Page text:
Falling nurse numbers demonstrate neither patients nor the NHS are safe under the coalition, Labour has claimed.
Shadow health secretary Andy Burnham said the number of nurses had dropped by more than 7,000 since May 2010 - and highlighted last week’s Care Quality Commission “State of Care” report during health questions in the Commons.
But health secretary Jeremy Hunt defended the government’s record, insisting the ratio of nurses to beds had improved - and said Labour would have cut health spending.
Mr Burnham said: “Last week official statistics revealed 7,134 nursing jobs have been lost under the coalition, almost 1,000 in the last month under your watch.
“The very next day the Care Quality Commission warned 16% of hospitals in England are not meeting the CQC standard for adequate staffing levels.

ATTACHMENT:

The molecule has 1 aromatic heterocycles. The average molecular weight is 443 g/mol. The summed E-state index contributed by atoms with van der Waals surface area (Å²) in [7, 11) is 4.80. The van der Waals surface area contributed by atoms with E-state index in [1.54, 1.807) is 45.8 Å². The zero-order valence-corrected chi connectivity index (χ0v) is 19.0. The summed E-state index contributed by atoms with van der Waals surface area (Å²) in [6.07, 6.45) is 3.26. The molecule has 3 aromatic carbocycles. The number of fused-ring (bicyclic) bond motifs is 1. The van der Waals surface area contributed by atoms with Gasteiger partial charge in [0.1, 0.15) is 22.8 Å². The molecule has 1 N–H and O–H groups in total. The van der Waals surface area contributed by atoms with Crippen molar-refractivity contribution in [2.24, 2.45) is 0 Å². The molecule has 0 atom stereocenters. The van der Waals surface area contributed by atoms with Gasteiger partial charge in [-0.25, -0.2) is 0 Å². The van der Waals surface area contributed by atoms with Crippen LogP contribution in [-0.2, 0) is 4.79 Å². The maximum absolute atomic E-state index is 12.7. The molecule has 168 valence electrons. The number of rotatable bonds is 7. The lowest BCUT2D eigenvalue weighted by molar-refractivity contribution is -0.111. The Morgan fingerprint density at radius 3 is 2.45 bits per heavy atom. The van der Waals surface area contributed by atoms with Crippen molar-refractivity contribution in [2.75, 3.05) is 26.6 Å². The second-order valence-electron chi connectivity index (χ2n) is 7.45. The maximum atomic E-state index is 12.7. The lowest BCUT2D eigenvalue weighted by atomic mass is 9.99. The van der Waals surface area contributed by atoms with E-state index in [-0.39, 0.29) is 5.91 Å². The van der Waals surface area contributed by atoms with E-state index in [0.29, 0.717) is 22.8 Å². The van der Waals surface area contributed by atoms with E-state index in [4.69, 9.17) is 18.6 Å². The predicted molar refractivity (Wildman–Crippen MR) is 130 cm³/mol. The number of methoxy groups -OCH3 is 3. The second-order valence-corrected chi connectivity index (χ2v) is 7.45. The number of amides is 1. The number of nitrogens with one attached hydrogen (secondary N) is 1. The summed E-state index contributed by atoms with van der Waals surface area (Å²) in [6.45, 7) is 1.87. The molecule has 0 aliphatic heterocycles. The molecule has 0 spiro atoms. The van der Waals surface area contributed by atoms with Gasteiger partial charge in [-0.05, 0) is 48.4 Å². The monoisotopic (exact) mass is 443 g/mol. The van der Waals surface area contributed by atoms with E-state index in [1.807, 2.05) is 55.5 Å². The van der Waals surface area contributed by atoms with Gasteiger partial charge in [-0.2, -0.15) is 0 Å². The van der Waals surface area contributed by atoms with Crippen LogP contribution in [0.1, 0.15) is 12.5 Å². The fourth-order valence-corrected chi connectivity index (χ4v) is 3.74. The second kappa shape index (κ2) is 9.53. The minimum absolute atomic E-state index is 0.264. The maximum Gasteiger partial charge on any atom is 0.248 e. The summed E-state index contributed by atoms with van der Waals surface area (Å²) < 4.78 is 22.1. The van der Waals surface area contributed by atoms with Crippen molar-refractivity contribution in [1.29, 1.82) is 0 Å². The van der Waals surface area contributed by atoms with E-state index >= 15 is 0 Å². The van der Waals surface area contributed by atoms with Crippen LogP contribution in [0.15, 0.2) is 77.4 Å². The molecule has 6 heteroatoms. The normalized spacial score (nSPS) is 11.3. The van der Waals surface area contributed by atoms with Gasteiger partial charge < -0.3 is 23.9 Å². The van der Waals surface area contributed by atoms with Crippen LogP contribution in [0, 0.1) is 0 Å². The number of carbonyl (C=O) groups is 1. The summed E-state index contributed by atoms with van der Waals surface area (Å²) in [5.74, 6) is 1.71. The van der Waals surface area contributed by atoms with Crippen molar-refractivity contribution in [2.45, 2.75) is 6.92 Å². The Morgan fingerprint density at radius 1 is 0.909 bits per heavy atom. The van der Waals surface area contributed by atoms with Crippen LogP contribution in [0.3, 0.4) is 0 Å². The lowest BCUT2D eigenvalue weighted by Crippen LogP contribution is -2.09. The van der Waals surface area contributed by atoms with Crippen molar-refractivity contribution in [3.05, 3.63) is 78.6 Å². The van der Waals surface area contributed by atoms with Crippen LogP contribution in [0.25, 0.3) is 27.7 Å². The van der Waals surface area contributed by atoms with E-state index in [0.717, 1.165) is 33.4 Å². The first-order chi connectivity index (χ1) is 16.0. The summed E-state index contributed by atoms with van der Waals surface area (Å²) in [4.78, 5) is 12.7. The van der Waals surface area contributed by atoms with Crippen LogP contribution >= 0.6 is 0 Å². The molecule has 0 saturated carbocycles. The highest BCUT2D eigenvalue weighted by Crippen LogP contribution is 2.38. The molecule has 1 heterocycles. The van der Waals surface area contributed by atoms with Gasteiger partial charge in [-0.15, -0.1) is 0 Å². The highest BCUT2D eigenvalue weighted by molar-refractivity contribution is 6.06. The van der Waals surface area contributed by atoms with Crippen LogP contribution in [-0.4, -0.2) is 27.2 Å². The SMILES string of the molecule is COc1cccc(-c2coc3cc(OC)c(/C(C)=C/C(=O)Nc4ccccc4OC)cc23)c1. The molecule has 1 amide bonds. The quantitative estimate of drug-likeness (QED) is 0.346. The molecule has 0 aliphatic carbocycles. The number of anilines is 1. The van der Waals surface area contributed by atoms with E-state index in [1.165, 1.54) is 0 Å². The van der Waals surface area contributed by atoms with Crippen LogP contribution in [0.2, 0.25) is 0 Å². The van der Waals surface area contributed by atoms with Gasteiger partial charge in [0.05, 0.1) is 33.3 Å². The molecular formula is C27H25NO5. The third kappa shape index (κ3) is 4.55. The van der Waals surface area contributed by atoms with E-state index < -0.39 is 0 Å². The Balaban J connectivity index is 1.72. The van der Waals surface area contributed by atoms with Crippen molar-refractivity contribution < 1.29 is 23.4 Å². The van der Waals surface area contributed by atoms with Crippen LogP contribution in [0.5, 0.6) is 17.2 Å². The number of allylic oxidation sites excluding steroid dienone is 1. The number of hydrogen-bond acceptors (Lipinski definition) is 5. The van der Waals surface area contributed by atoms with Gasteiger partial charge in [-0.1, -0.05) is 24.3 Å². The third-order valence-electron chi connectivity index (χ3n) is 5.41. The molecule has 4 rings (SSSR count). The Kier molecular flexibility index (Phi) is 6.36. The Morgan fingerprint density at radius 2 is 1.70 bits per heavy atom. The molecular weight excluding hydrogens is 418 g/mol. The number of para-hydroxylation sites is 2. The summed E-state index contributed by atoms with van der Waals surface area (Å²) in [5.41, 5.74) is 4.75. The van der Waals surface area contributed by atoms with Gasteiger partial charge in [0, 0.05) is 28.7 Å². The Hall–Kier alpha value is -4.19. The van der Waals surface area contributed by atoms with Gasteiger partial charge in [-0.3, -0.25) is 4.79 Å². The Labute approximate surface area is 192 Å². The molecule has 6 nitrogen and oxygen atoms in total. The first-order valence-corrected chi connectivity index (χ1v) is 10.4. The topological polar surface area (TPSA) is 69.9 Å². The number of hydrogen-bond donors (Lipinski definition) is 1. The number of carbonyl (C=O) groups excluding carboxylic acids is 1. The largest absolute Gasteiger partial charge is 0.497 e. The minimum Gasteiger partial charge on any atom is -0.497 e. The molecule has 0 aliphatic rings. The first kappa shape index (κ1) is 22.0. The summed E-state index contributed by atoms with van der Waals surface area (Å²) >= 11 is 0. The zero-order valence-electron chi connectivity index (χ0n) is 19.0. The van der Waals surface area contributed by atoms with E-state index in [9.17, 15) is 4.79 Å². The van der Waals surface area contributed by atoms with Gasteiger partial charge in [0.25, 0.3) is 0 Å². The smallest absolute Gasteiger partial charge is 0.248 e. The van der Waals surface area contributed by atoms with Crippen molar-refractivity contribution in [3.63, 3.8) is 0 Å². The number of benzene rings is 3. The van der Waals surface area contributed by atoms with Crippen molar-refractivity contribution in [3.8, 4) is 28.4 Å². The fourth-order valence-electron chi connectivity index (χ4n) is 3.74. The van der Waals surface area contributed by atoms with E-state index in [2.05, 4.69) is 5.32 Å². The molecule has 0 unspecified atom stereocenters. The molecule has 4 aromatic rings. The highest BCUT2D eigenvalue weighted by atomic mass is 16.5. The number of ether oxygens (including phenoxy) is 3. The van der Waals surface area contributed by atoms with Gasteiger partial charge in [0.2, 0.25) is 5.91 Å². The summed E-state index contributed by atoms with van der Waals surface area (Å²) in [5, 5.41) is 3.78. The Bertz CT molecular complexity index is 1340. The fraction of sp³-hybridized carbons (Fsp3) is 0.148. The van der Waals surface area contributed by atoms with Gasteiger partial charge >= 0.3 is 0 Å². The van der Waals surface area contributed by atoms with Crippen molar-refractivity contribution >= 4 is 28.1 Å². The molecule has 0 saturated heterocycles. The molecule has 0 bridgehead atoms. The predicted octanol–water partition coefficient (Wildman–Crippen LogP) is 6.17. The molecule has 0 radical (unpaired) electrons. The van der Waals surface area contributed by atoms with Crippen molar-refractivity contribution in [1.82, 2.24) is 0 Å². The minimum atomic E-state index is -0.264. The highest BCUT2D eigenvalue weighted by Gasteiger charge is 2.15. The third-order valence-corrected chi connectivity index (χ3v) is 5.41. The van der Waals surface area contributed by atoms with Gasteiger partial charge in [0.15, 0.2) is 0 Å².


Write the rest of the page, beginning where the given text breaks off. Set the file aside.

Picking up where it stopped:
“Isn’t this prima facie evidence the NHS and patients are not safe in your hands?
“Will you urgently intervene to stop the job losses?”
Mr Hunt rebutted: “The reason the CQC made its shocking investigation into the state of care in our country is because this government introduced dignity and nutrition inspections, which never happened when you were secretary of state.
“You talked about numbers employed in the NHS, let’s look at them. There’s been a 2% decline in the number of nurses, yes. But an increase in the nurse to bed ratio.
“There’s been a 4% increase in the number of midwives, a 5% increase in the number of doctors and more than 50% increase in the number of health visitors, which went down when you were in office.
“And how much worse would those numbers have been if we had the cut in NHS funding you wanted?”